Our departure today was a lot later than usual and after some quick discussion we started driving to Maryborough, hoping to find at least some sunshine.

Along the way, we detoured slightly to see the magnificent "Maternity Tree" - it was just wonderful, well worth visiting!

From there we went to Dunolly, where the main street has a Welcome Stranger monument.

We had a very late sausage sizzle in a nearby park before heading further to the Moliagul site where the Welcome Stranger nugget was found.  It was a day of monuments. A few metres from the public toilets at Moliagul is a monument to John Flynn, founder of the Royal Flying Doctor Service.  We've had some experience of the Flying Doctor Service at Yowah, so we stopped to read the plaques at that monument also.

Because of our mid-afternoon start, it was late when we were heading home.  We called in to the Goldfields Reservoir at Maryborough for hot beverages and snacks. The wind was strong (and icy) so I shifted the stove into a sheltered area beneath the table - and sat inside a similar compartment myself!

Friday, 4 November 2016

Lake Goldsmith (not Beaufort)?!

Earlier in the year, we dined by Lake Beaufort as the sun set.  Actually it is more accurate to say we sat with a view of the large puddle that had been the lake!

Although there are many references to Lake Beaufort online - my map of Victoria refers to the same body of water as Lake Goldsmith. 

Actually, no - during further explorations, we drove past Lake Goldsmith and it is definitely quite separate to Beaufort.  There were a few houses nearby and a very interesting park (with gypsy wagons), the site of an annual steam rally.  We've just missed this year's event and won't be local in 2017.

Vaughan was at school when Nick, Erin and I headed out for drive with Bandit.  We picnicked in a roadside rest area but found ourselves near Beaufort a bit later in the day, so called past the lake to see it as it should be.  There were many, many happy froggies singing their appreciation of all the water!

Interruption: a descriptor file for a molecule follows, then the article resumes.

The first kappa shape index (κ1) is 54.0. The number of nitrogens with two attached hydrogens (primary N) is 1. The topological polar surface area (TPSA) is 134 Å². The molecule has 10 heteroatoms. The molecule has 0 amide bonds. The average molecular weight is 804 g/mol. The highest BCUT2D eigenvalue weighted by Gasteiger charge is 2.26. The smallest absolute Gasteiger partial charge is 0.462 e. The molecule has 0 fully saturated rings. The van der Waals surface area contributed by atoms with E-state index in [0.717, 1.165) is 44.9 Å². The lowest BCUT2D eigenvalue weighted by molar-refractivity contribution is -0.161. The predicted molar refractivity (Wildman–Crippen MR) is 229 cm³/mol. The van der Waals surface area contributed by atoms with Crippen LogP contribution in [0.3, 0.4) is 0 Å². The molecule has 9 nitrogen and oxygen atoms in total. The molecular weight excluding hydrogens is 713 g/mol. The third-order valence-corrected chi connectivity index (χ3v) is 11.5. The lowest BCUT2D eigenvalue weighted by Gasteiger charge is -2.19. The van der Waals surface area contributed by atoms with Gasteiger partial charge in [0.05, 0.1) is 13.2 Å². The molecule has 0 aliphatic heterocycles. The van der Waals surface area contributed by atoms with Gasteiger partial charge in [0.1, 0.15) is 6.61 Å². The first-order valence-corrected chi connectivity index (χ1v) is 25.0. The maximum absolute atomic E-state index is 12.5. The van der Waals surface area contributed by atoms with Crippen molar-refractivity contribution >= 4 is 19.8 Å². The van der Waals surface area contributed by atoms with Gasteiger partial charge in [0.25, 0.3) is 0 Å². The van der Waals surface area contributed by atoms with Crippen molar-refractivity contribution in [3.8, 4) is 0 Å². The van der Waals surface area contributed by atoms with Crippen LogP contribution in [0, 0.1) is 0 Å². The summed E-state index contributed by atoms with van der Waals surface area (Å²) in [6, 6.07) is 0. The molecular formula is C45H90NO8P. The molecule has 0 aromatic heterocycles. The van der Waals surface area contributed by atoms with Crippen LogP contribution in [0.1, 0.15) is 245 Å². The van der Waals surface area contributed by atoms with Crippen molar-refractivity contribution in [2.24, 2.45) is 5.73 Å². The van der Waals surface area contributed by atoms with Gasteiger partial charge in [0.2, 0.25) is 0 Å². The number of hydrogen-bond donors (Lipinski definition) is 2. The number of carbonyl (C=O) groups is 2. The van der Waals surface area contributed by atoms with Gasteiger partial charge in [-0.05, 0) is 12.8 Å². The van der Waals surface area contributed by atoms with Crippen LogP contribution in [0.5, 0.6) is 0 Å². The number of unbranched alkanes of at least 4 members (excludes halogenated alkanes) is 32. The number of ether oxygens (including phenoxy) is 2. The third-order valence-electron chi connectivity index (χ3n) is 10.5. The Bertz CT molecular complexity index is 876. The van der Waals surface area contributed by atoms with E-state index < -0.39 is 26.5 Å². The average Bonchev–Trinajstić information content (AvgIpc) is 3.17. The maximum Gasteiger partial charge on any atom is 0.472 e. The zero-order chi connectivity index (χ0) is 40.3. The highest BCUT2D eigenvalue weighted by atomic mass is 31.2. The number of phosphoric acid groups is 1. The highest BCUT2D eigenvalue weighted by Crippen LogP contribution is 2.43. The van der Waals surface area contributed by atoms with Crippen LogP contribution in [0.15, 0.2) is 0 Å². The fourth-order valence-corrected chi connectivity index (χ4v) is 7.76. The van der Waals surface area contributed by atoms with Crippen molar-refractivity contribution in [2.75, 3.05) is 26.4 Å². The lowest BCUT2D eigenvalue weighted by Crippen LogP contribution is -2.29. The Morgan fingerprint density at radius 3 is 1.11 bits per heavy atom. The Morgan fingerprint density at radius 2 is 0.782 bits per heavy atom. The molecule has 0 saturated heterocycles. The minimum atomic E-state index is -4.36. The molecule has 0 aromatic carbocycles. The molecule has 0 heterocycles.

Tuesday, 1 November 2016

Forest Feast Festivities

Erin didn't fancy an elaborate birthday dinner.  She really just wanted a camp oven dinner in the forest - specifically our adaptation of butter chicken, which is actually butter pork (first made during our Kwiambal trip).

There's a pic of a thermal cooked version cheffed when we visited Ironfest in 2012. You can see the added butter and cannellini beans, plus extra vegies.

The weather was amazingly variable throughout the day. There was blue sky, rain, wind and even hail!  We decided to keep preparing and packed a gazebo to set up on-site over one of the existing picnic tables.

Once at the reserve, Erin and Vaughan set up Elmer's awning.  When it was last used, one of the side poles was bent but is still functional (though hopefully will be replaced soon).  You can see Nick lighting our latest acquisition, a new Coleman Northstar Dual Fuel Lantern bought at the most terrific bargain price, due to it being used as a demonstration model. Our original dual fuel lantern was purchased in 2009 for our first camping trip and has served us very well since.  It hasn't been functioning to it's usual high standard though (and neither has our original dual fuel stove, also from 2009) but in chatting to the salesman, he offered the solution - and service kits for both items are to be purchased in the near future when stock becomes available.

What of Erin's camp oven feast?  The fact that there are no photos of the finished dish prove how great it was - and how hungry we were!  (I'd cooked rice in the thermal cooker before leaving and it was pretty good too).  The cake was lovely and the birthday song was sung with great gusto, particularly by Bandit! Erin declared the night wonderful - and it was.  There was even a wombat sighting as we chatted by the fire.  It doesn't get much better than that!

Wednesday, 5 October 2016

Lake Learmonth